Poet Ellen van Neerven wins Book of the Year, Kenneth Slessor Prize for Poetry and Multicultural NSW Award at the NSW Premier’s Literary Awards


Mununjali Yugambeh’s young author Ellen van Neerven scored a hat trick at the NSW Premier’s Literary Awards for their second collection of poetry, Throat, in an online ceremony Monday night.

Awarding van Neerven’s collection the Book of the Year (valued at $ 10,000), the Kenneth Slessor Prize for Poetry ($ 30,000) and the Multicultural NSW Award ($ 20,000), the judges saluted the “beauty, honesty and power” of the work and declared that it “confirms their place as one of the sharpest and most convincing poets of their generation”.

“The gorge is both intimate and radical, giving us a glimpse into the life, experiences and thoughts of van Neerven, while piercing the trauma at the heart of this country.”

Accepting their rewards from the lands of Turrbal and Yuggera near Meanjin (Brisbane), van Neerven expressed his gratitude and surprise.

“It gives me a boost to keep doing what I’m trying to do, which is to write as gently and as carefully as possible,” said the poet.

Speaking to the ABC, van Neerven also acknowledged the special bonanza of the prize money.

“I’m really grateful for that. Because you know, if I was just relying on book sales, I wouldn’t have any money.”

The $ 60,000 will give them “time and space” for larger projects.

“You know, on paper, I’m 30 years old and I’ve written three books and I’ve done a lot of other kinds of books, anthologies and that sort of thing as well. It looks like I would probably be like ‘go go for it’ – but in fact I tried not to rush things, ”van Neerven told the ABC.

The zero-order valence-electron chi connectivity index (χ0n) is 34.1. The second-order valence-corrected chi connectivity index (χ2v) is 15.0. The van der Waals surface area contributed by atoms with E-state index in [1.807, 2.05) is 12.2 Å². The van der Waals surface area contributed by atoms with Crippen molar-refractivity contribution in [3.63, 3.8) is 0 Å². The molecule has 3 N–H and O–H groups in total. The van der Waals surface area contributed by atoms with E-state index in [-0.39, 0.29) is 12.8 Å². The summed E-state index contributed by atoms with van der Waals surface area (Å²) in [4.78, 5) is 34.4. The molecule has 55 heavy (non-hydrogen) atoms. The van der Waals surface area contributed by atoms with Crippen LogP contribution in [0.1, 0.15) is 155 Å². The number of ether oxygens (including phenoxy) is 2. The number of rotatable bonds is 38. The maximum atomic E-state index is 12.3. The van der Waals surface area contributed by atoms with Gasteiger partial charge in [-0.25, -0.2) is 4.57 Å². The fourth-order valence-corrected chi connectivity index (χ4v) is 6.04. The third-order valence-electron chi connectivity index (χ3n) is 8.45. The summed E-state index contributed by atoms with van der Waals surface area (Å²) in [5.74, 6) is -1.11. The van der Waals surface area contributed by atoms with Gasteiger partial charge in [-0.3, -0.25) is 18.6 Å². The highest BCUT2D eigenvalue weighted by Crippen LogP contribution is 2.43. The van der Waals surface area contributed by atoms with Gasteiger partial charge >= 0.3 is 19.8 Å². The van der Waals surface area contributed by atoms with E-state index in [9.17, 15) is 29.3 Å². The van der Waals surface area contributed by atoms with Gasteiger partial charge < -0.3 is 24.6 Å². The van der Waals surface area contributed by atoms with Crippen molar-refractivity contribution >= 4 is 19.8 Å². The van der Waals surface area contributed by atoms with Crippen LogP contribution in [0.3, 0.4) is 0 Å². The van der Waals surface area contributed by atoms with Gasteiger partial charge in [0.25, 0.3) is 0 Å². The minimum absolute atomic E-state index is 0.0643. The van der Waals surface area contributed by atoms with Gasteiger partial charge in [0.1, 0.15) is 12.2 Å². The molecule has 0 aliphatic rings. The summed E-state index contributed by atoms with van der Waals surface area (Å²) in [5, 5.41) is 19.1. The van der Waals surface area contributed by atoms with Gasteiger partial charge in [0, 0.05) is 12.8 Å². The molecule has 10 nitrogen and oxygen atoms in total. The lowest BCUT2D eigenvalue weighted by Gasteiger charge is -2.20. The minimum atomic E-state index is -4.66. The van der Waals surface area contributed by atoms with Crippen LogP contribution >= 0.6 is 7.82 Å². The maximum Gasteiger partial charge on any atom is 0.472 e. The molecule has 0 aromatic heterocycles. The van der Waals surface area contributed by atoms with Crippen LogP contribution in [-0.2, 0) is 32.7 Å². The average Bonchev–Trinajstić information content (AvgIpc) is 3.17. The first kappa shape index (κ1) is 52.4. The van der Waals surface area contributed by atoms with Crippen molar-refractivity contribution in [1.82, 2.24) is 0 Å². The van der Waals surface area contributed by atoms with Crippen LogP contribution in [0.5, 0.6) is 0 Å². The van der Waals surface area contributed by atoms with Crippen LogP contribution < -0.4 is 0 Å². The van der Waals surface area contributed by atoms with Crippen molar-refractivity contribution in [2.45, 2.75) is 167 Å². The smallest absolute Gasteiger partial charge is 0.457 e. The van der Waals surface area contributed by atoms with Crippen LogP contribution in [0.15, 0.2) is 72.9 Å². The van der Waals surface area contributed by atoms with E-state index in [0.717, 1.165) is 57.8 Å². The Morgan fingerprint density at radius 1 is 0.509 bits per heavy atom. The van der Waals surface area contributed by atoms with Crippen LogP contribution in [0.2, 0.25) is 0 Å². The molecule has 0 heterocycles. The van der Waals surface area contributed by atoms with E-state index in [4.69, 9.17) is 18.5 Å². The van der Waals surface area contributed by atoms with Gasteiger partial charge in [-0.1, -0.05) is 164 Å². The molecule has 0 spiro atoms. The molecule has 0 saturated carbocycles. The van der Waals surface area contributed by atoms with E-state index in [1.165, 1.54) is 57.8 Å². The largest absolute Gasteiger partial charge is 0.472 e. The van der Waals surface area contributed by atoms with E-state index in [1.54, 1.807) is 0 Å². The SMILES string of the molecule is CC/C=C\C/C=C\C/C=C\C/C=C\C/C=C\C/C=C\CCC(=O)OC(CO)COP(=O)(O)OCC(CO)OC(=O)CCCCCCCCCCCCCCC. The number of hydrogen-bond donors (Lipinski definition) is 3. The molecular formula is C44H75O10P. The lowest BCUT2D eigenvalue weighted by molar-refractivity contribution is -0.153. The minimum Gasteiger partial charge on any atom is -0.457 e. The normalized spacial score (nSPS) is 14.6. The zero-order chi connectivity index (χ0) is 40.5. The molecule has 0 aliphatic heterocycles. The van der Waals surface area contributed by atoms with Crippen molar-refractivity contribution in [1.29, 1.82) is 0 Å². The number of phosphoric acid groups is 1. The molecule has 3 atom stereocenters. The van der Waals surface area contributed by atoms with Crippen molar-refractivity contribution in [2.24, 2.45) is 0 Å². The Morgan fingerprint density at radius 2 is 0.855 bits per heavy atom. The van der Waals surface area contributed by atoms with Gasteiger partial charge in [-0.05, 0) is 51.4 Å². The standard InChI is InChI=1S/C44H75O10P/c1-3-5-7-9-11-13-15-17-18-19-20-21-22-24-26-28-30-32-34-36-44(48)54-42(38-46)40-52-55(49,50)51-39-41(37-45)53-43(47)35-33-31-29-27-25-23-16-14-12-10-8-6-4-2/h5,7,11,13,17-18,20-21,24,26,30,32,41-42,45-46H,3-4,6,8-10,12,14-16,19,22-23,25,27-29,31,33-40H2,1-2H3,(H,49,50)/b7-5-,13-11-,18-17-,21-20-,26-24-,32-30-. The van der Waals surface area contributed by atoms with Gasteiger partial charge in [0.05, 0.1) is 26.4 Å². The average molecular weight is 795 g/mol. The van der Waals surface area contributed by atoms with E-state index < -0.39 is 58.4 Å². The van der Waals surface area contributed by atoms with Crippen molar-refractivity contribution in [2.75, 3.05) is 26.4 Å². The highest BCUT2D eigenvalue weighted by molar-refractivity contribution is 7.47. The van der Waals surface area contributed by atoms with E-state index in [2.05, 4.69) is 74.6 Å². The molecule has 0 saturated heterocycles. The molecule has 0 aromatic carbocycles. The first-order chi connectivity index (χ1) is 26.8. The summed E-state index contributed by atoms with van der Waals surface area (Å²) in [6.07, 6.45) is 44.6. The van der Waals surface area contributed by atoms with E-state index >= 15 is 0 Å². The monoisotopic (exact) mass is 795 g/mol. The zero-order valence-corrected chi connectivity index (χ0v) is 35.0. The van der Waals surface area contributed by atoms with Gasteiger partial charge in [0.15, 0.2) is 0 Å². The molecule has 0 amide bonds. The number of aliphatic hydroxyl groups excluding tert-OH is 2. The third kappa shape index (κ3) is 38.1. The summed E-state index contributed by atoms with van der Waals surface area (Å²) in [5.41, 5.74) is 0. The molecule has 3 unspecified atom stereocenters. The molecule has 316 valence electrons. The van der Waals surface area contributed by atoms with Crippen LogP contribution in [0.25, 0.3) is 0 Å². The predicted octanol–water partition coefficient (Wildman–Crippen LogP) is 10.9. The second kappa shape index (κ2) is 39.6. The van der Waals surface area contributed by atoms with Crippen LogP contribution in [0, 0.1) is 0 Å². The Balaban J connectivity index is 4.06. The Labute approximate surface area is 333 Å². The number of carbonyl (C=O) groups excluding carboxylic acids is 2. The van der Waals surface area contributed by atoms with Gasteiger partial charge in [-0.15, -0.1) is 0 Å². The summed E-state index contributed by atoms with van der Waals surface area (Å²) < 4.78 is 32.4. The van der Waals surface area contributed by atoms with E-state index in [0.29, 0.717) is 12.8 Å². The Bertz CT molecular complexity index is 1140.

“This is how I got to a point where I’m happy with a book – like with this book [Throat]. I probably worked there for about four or five years. But it’s a luxury – not to rush. “

Van Neerven is the third Indigenous poet to win the Kenneth Slessor Prize for Poetry since it was first awarded in 1980, following Samuel Wagan Watson (2005) and Ali Cobby Eckermann (2013).

Meanwhile, this year’s Christina Stead Prize for Fiction ($ 40,000) went to Kate Grenville, for A Room Made of Leaves – a fictional account of the life of Elizabeth Macarthur, wife of the prominent British settler and Australian and wool merchant John Macarthur.

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Scroll down for the full list of rewards

As with last year’s event, which was held just a month after the state library closed due to the COVID-19 pandemic, this year’s award winners were announced via a pre-recorded digital ceremony broadcast on the State Library of NSW website.

State Librarian John Vallance, who hosted the ceremony, said: “I really hope this is the last time we have to do it like this. In 2022, I look forward to welcoming you all in no one at the State Library. “

‘A sense of community’

Throat is divided into five loosely thematic chapters, but across the volume van Neerven also sketches out his own story arc – on poems with titles like The Only Black Queer in the World, Chermy (after Westfield Chermside Mall), Dysphoria and unsent SMS. .